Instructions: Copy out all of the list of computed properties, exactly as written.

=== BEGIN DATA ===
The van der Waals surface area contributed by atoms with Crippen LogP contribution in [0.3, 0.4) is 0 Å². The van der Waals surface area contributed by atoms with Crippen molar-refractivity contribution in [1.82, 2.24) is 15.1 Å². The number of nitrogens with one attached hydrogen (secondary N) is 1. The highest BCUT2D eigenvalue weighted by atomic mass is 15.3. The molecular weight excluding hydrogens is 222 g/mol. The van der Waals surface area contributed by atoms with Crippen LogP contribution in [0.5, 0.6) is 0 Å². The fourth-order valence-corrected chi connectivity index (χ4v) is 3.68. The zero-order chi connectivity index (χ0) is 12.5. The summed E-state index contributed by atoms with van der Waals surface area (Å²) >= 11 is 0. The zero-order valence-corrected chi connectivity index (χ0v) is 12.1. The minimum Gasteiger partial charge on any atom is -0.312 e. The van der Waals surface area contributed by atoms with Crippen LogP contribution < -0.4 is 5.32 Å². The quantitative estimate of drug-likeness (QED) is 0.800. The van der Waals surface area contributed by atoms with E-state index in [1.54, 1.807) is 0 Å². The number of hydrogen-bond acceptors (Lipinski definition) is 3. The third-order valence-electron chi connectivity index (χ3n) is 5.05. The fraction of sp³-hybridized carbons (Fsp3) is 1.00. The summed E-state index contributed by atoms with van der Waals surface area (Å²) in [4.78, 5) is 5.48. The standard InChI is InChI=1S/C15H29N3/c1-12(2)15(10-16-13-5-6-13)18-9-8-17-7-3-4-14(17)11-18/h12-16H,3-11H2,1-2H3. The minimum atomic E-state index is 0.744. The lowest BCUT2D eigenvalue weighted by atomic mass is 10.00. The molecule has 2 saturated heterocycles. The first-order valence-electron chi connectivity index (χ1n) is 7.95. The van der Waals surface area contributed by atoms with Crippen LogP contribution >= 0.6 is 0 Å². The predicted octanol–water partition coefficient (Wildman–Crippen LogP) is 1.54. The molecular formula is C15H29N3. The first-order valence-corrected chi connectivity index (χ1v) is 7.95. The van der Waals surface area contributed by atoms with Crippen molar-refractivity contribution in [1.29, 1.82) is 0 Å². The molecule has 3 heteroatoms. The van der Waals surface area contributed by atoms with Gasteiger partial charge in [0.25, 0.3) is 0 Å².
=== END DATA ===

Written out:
The van der Waals surface area contributed by atoms with Crippen LogP contribution in [0.3, 0.4) is 0 Å². The van der Waals surface area contributed by atoms with Crippen molar-refractivity contribution in [1.82, 2.24) is 15.1 Å². The number of nitrogens with one attached hydrogen (secondary N) is 1. The highest BCUT2D eigenvalue weighted by atomic mass is 15.3. The molecular weight excluding hydrogens is 222 g/mol. The van der Waals surface area contributed by atoms with Crippen LogP contribution in [0.5, 0.6) is 0 Å². The fourth-order valence-corrected chi connectivity index (χ4v) is 3.68. The zero-order chi connectivity index (χ0) is 12.5. The summed E-state index contributed by atoms with van der Waals surface area (Å²) >= 11 is 0. The zero-order valence-corrected chi connectivity index (χ0v) is 12.1. The minimum Gasteiger partial charge on any atom is -0.312 e. The van der Waals surface area contributed by atoms with Crippen LogP contribution < -0.4 is 5.32 Å². The quantitative estimate of drug-likeness (QED) is 0.800. The van der Waals surface area contributed by atoms with E-state index in [1.54, 1.807) is 0 Å². The number of hydrogen-bond acceptors (Lipinski definition) is 3. The third-order valence-electron chi connectivity index (χ3n) is 5.05. The fraction of sp³-hybridized carbons (Fsp3) is 1.00. The summed E-state index contributed by atoms with van der Waals surface area (Å²) in [4.78, 5) is 5.48. The standard InChI is InChI=1S/C15H29N3/c1-12(2)15(10-16-13-5-6-13)18-9-8-17-7-3-4-14(17)11-18/h12-16H,3-11H2,1-2H3. The minimum atomic E-state index is 0.744. The lowest BCUT2D eigenvalue weighted by atomic mass is 10.00. The molecule has 2 saturated heterocycles. The first-order valence-electron chi connectivity index (χ1n) is 7.95. The van der Waals surface area contributed by atoms with Crippen LogP contribution >= 0.6 is 0 Å². The predicted octanol–water partition coefficient (Wildman–Crippen LogP) is 1.54. The molecular formula is C15H29N3. The first-order valence-corrected chi connectivity index (χ1v) is 7.95. The van der Waals surface area contributed by atoms with Crippen molar-refractivity contribution in [1.29, 1.82) is 0 Å². The molecule has 3 heteroatoms. The van der Waals surface area contributed by atoms with Gasteiger partial charge in [0.25, 0.3) is 0 Å².